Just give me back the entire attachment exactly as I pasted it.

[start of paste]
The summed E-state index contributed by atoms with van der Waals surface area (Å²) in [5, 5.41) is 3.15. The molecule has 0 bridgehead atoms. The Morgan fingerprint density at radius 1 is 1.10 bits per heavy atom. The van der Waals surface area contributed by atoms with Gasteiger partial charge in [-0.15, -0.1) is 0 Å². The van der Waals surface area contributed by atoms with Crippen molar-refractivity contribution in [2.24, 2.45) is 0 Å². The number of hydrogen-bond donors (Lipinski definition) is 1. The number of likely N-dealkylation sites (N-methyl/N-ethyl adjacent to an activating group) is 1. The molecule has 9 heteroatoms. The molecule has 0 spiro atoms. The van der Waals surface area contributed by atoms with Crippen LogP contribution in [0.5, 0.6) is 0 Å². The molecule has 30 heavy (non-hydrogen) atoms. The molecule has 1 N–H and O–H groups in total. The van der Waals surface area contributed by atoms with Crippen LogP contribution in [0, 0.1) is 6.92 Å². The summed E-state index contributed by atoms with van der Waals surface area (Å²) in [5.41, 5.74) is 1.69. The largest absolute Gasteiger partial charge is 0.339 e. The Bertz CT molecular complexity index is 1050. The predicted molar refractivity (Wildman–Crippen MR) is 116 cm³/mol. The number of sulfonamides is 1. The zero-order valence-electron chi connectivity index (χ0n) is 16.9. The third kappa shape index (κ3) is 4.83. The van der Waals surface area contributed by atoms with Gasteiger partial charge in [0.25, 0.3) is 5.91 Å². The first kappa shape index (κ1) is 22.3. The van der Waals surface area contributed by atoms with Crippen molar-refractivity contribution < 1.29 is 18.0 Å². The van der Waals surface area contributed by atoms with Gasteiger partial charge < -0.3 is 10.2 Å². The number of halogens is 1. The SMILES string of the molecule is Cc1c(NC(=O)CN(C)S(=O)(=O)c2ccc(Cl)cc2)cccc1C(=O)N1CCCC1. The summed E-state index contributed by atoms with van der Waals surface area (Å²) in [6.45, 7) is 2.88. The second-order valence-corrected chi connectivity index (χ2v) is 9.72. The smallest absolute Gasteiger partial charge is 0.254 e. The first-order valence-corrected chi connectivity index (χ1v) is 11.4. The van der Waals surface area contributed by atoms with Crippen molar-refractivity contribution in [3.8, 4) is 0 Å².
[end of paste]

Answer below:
The summed E-state index contributed by atoms with van der Waals surface area (Å²) in [5, 5.41) is 3.15. The molecule has 0 bridgehead atoms. The Morgan fingerprint density at radius 1 is 1.10 bits per heavy atom. The van der Waals surface area contributed by atoms with Gasteiger partial charge in [-0.15, -0.1) is 0 Å². The van der Waals surface area contributed by atoms with Crippen molar-refractivity contribution in [2.24, 2.45) is 0 Å². The number of hydrogen-bond donors (Lipinski definition) is 1. The number of likely N-dealkylation sites (N-methyl/N-ethyl adjacent to an activating group) is 1. The molecule has 9 heteroatoms. The molecule has 0 spiro atoms. The van der Waals surface area contributed by atoms with Crippen LogP contribution in [0.5, 0.6) is 0 Å². The molecule has 30 heavy (non-hydrogen) atoms. The molecule has 1 N–H and O–H groups in total. The van der Waals surface area contributed by atoms with Crippen LogP contribution in [0, 0.1) is 6.92 Å². The summed E-state index contributed by atoms with van der Waals surface area (Å²) in [5.41, 5.74) is 1.69. The largest absolute Gasteiger partial charge is 0.339 e. The Bertz CT molecular complexity index is 1050. The predicted molar refractivity (Wildman–Crippen MR) is 116 cm³/mol. The number of sulfonamides is 1. The zero-order valence-electron chi connectivity index (χ0n) is 16.9. The third kappa shape index (κ3) is 4.83. The van der Waals surface area contributed by atoms with Gasteiger partial charge in [0.25, 0.3) is 5.91 Å². The first kappa shape index (κ1) is 22.3. The van der Waals surface area contributed by atoms with Crippen molar-refractivity contribution < 1.29 is 18.0 Å². The van der Waals surface area contributed by atoms with Gasteiger partial charge < -0.3 is 10.2 Å². The number of halogens is 1. The SMILES string of the molecule is Cc1c(NC(=O)CN(C)S(=O)(=O)c2ccc(Cl)cc2)cccc1C(=O)N1CCCC1. The summed E-state index contributed by atoms with van der Waals surface area (Å²) in [6.45, 7) is 2.88. The second-order valence-corrected chi connectivity index (χ2v) is 9.72. The smallest absolute Gasteiger partial charge is 0.254 e. The first-order valence-corrected chi connectivity index (χ1v) is 11.4. The van der Waals surface area contributed by atoms with Crippen molar-refractivity contribution in [3.8, 4) is 0 Å².